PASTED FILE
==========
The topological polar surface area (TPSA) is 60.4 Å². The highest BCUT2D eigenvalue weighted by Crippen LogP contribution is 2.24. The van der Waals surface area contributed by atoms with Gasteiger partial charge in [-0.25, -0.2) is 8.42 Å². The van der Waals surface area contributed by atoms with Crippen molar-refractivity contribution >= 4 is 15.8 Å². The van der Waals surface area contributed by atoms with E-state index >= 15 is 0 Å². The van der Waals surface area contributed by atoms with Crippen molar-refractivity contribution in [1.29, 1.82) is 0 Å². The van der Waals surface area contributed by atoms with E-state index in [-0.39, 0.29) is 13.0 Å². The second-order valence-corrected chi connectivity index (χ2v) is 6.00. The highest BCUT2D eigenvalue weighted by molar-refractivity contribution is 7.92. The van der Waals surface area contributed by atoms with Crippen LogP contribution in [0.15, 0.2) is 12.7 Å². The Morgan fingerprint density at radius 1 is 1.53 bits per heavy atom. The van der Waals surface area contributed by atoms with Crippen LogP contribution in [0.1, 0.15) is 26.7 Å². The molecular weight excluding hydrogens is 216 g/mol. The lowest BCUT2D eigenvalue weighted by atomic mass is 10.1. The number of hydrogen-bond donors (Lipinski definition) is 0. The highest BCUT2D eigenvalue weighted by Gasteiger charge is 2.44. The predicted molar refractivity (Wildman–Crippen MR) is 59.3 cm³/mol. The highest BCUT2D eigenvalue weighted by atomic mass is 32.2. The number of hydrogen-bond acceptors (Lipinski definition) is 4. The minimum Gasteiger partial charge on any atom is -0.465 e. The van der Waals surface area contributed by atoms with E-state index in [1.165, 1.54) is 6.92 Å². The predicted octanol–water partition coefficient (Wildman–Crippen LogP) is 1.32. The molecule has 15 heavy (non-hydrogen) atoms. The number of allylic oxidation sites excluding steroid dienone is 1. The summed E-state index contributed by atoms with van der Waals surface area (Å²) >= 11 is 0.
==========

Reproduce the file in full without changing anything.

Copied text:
The topological polar surface area (TPSA) is 60.4 Å². The highest BCUT2D eigenvalue weighted by Crippen LogP contribution is 2.24. The van der Waals surface area contributed by atoms with Gasteiger partial charge in [-0.25, -0.2) is 8.42 Å². The van der Waals surface area contributed by atoms with Crippen molar-refractivity contribution >= 4 is 15.8 Å². The van der Waals surface area contributed by atoms with E-state index >= 15 is 0 Å². The van der Waals surface area contributed by atoms with Crippen molar-refractivity contribution in [1.29, 1.82) is 0 Å². The van der Waals surface area contributed by atoms with E-state index in [-0.39, 0.29) is 13.0 Å². The second-order valence-corrected chi connectivity index (χ2v) is 6.00. The highest BCUT2D eigenvalue weighted by molar-refractivity contribution is 7.92. The van der Waals surface area contributed by atoms with Crippen LogP contribution in [0.15, 0.2) is 12.7 Å². The Morgan fingerprint density at radius 1 is 1.53 bits per heavy atom. The van der Waals surface area contributed by atoms with Crippen LogP contribution in [0.1, 0.15) is 26.7 Å². The molecular weight excluding hydrogens is 216 g/mol. The lowest BCUT2D eigenvalue weighted by atomic mass is 10.1. The number of hydrogen-bond donors (Lipinski definition) is 0. The highest BCUT2D eigenvalue weighted by Gasteiger charge is 2.44. The predicted molar refractivity (Wildman–Crippen MR) is 59.3 cm³/mol. The highest BCUT2D eigenvalue weighted by atomic mass is 32.2. The number of hydrogen-bond acceptors (Lipinski definition) is 4. The minimum Gasteiger partial charge on any atom is -0.465 e. The van der Waals surface area contributed by atoms with E-state index in [1.165, 1.54) is 6.92 Å². The predicted octanol–water partition coefficient (Wildman–Crippen LogP) is 1.32. The molecule has 15 heavy (non-hydrogen) atoms. The number of allylic oxidation sites excluding steroid dienone is 1. The summed E-state index contributed by atoms with van der Waals surface area (Å²) >= 11 is 0.